The other turning point was the night of December 22-23, 1949. As per the FIR lodged by sub-inspector Ram Dube of Ayodhya police station, a group of 50-60 people stealthily placed the idols of Ram and Sita in the central dome of the Masjid at night. A furious Prime Minister Jawaharlal Nehru asked Uttar Pradesh chief minister G B Pant to take steps to immediately remove the idols. But district magistrate K K Nair, fearing retaliation from Hindus, pleaded inability to carry out the orders. The later sequence of events are vividly projected by the Supreme Court in its judgment in Ismail Faruqui vs Union of India [1994 SCC (6) 360]. In 1950, two suits were filed by some Hindus; in one of these suits, in January 1950, the trial court passed interim orders whereby the idols remained at the place where they were installed in December 1949. The main premises were locked, not allowing devotees inside.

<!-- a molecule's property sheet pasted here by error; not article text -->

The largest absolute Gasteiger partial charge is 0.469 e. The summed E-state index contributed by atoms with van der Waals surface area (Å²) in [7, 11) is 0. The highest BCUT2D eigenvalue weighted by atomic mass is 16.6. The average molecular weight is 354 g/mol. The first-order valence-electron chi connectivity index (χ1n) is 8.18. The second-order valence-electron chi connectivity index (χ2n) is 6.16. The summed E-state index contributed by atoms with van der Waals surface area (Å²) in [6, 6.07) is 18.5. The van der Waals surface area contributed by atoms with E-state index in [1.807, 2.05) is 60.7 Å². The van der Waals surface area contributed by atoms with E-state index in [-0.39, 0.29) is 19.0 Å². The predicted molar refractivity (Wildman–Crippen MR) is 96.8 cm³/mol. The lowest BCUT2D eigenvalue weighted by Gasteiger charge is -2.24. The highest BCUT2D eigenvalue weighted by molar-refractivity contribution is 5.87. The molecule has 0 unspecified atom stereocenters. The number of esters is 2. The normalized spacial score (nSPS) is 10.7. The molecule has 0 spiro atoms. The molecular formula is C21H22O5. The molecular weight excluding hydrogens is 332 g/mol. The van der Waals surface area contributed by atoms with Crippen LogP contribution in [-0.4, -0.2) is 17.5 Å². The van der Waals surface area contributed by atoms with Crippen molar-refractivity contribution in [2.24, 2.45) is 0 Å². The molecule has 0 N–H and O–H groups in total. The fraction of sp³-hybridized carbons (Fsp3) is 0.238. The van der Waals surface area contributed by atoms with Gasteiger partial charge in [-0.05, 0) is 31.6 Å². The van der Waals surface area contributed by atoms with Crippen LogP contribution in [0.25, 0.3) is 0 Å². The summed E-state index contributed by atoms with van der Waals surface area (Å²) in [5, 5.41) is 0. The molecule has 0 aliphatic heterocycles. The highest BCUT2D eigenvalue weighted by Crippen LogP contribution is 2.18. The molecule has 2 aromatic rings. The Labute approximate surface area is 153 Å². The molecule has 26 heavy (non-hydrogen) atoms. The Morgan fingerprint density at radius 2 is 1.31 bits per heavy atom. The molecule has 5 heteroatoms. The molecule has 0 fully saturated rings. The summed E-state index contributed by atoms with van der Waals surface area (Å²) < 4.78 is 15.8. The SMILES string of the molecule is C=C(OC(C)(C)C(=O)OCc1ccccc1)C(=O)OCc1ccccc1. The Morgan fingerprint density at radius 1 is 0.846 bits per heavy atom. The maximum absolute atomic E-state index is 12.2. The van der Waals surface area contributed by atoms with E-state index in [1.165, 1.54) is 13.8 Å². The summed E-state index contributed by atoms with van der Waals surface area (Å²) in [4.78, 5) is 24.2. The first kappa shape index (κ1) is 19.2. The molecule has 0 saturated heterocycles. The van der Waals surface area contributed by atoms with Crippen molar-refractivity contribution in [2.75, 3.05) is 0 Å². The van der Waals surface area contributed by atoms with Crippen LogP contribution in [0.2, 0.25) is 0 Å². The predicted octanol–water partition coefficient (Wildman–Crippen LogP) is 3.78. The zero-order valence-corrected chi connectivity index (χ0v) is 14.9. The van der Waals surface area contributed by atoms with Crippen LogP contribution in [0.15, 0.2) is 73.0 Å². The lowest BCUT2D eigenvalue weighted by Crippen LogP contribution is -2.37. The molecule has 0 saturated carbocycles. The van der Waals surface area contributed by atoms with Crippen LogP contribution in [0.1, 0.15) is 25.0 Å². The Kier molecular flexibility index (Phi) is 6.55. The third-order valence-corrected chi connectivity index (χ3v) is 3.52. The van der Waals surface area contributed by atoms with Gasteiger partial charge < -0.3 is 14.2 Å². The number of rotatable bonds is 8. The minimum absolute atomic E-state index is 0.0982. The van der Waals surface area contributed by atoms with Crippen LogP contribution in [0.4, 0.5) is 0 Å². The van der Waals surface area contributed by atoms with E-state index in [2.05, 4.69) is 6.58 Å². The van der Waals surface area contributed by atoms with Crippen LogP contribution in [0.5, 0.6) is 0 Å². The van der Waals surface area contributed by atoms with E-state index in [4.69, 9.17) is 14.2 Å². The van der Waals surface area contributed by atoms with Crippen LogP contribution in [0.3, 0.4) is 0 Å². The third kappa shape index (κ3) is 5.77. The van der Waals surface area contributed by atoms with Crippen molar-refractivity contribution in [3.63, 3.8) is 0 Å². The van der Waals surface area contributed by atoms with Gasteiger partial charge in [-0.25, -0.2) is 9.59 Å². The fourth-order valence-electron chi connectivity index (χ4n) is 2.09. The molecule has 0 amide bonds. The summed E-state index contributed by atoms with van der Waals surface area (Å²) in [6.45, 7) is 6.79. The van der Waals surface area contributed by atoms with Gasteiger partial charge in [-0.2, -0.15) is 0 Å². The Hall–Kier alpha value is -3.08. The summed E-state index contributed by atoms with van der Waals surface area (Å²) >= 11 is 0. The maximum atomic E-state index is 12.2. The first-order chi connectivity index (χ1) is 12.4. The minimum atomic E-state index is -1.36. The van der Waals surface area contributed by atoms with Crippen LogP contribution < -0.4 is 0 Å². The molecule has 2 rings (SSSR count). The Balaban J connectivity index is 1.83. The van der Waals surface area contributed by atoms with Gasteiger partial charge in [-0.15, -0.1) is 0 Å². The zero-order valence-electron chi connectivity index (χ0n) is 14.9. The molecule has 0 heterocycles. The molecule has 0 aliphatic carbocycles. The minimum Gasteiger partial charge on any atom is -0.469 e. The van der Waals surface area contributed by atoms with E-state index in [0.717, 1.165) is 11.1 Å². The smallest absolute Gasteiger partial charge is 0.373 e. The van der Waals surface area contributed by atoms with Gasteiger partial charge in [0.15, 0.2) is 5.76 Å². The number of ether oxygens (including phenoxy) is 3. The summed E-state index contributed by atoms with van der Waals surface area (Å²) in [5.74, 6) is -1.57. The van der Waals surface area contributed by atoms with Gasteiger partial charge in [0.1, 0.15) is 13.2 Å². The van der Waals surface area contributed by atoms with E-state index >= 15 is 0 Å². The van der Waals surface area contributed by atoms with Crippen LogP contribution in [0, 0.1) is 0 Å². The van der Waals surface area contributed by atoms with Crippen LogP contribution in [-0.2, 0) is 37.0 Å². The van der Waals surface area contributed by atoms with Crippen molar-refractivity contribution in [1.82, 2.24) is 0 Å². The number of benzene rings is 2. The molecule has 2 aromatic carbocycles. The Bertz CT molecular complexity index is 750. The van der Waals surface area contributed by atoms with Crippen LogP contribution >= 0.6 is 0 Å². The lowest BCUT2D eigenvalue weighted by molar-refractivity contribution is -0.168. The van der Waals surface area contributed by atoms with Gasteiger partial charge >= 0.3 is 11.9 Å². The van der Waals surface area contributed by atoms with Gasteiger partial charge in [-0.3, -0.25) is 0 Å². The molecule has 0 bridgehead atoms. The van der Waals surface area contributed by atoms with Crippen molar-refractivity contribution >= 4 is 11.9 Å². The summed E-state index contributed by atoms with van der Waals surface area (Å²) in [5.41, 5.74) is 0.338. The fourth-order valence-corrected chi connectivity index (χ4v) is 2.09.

The high court confirmed the interim order in 1955. If Nirmohi Akhara filed a suit claiming title over the disputed structure in 1959, the Sunni Central Wakf Board followed suit in 1961. In 1989, another title suit was filed. On February 1, 1986, a decision by the Rajiv Gandhi government and order by the district magistrate saw the locks opened and the place, hitherto permitted for entry to a priest once a year for an yearly puja, was thrown open to devotees.

What followed in quick succession before the 1992 demolition of the disputed structure were a series of breaches of status quo orders by the high court and solemn assurances by Uttar Pradesh government and its chief minister Kalyan Singh to protect the structure.

The central government, through an ordinance that was later converted into the "Acquisition of Certain Area at Ayodhya Act, 1993", took over the entire area, including the spot where the disputed structure once stood. The entire land measured 67.703 acres in village Kot Ramchandra in Faizabad.